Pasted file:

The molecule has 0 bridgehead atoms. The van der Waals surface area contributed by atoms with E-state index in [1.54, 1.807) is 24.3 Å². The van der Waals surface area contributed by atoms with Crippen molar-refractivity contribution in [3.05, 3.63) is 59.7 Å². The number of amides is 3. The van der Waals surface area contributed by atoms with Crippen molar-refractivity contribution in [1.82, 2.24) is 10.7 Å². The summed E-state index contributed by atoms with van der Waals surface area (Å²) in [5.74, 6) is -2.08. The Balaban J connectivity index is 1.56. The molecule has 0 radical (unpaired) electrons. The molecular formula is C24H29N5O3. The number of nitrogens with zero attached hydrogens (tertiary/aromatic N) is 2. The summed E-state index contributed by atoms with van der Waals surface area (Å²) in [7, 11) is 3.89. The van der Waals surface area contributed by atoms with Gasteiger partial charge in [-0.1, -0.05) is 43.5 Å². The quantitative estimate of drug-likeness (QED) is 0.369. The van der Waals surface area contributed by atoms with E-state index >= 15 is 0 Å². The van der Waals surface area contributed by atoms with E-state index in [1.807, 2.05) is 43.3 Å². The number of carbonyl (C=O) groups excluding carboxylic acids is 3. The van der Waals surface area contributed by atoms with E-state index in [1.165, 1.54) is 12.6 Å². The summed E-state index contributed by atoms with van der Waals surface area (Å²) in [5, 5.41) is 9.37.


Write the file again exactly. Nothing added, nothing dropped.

The molecule has 0 bridgehead atoms. The van der Waals surface area contributed by atoms with E-state index in [1.54, 1.807) is 24.3 Å². The van der Waals surface area contributed by atoms with Crippen molar-refractivity contribution in [3.05, 3.63) is 59.7 Å². The number of amides is 3. The van der Waals surface area contributed by atoms with Crippen molar-refractivity contribution in [1.82, 2.24) is 10.7 Å². The summed E-state index contributed by atoms with van der Waals surface area (Å²) in [5.74, 6) is -2.08. The Balaban J connectivity index is 1.56. The molecule has 0 radical (unpaired) electrons. The molecular formula is C24H29N5O3. The number of nitrogens with zero attached hydrogens (tertiary/aromatic N) is 2. The summed E-state index contributed by atoms with van der Waals surface area (Å²) in [7, 11) is 3.89. The van der Waals surface area contributed by atoms with Gasteiger partial charge in [-0.1, -0.05) is 43.5 Å². The quantitative estimate of drug-likeness (QED) is 0.369. The van der Waals surface area contributed by atoms with E-state index >= 15 is 0 Å². The van der Waals surface area contributed by atoms with E-state index in [1.807, 2.05) is 43.3 Å². The number of carbonyl (C=O) groups excluding carboxylic acids is 3. The van der Waals surface area contributed by atoms with E-state index in [1.165, 1.54) is 12.6 Å². The summed E-state index contributed by atoms with van der Waals surface area (Å²) in [5, 5.41) is 9.37.